Festival of Blood
Text & Photography by Eric Pasquier
After decades of Communist repression, the Miao people of southwest China are once again able to practice their ancient beliefs and rituals.
Gunzang – a bloody festival involving ritual buffalo slaughter - has been celebrated for the first time since1923.
Echoing to the sounds of drums and flutes, the people have rekindled a forgotten past. ERIC PASQUIER witnessed this fascinating spectacle.
China’s 55 ethnic minorities represent just 7% of its population, but many of its unique cultures. The Miao once occupied the Yellow River valley, but were displaced by the Han and forced to take refuge in the mountains of Yunnan and Guizhou. Fanzhao, a tiny Miao village in Guizhou province, is home to just 1000 inhabitants.
The road linking it to the world arrived only in 1986, and electricity only in 1999.
"People are very happy about the festival," says Fanzhao’s elected chief Liang Ki Hong, a 40-year-old farmer. "But also sad, because the buffalo are gone". His 16-year-old daughter, Ling Wang Din, is a ‘Silver Princess’, who attends the Gunzang ceremony in flamboyant traditional costume. Her jewels are actually aluminium, as the real family treasures are considered too valuable to be displayed.
During Gunzang, traditionally held every 13 years, ancestors are reincarnated in drums. Their hearts remain inside the instruments, which are hidden in the mountains and brought out for the festivities. But the focus of the event is the ritual buffalo sacrifice.
Their hearts enter paradise, testifying to the village ancestors on behalf of the living. In return, the ancestors deliver good harvests and bring fortune.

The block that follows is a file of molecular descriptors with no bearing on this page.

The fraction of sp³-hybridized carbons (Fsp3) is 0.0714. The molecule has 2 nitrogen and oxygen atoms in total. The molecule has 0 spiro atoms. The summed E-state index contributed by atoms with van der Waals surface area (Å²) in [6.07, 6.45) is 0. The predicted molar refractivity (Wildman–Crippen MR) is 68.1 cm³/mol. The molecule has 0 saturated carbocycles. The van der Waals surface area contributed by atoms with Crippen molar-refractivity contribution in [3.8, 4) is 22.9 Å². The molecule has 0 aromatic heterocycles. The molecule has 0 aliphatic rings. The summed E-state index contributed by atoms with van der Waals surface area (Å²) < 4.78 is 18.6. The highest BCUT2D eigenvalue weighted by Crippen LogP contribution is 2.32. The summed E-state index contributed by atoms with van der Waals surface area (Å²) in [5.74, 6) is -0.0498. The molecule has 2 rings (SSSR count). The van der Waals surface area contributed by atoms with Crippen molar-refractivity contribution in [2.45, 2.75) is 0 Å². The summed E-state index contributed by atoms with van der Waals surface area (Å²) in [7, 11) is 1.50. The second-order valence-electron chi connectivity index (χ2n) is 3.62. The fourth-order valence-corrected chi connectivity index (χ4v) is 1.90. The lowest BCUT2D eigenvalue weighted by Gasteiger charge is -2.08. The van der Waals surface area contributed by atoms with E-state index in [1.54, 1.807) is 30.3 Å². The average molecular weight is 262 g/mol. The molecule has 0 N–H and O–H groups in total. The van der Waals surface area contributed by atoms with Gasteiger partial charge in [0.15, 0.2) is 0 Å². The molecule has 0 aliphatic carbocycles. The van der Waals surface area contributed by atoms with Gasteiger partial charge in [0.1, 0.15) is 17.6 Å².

The buffalo, specially bred as fighting animals, are raised by individual clans. Each is worth around $800: five times the local average annual wage.
Throughout each sacrifice, musicians “speak” to the ancestors by playing lusheng: huge bamboo flutes whose throbbing notes carry great distances. The largest are over five metres long. A close relation of the family owning the buffalo – usually a young and fit man - brings each animal to the sacrificial area, where it is killed by a family friend with a sword.
The Master of Ceremonies for the sacrifice must be old, rich, the father of both a boy and a girl, and know local tradition and culture.
After each killing, the oldest man of the owning family shakes a branch over the dead animal and tells it: "The village has been kind to you. We had to kill you. You were our best friend. We sacrificed you for our ancestors. One day, we will sacrifice another buffalo for you.” The meat is then divided between families and friends. Gunzang lasts five days in all: two of buffalo fighting, one of the sacrifices, and two of singing and dancing.
"Since the nineties, the government has protected and respected minorities,” sighs Liang Ki Hong.
“But although they have promised money, they haven’t delivered anything. Our culture forms an important part of China. They must help us because only our elders can preserve our past.”
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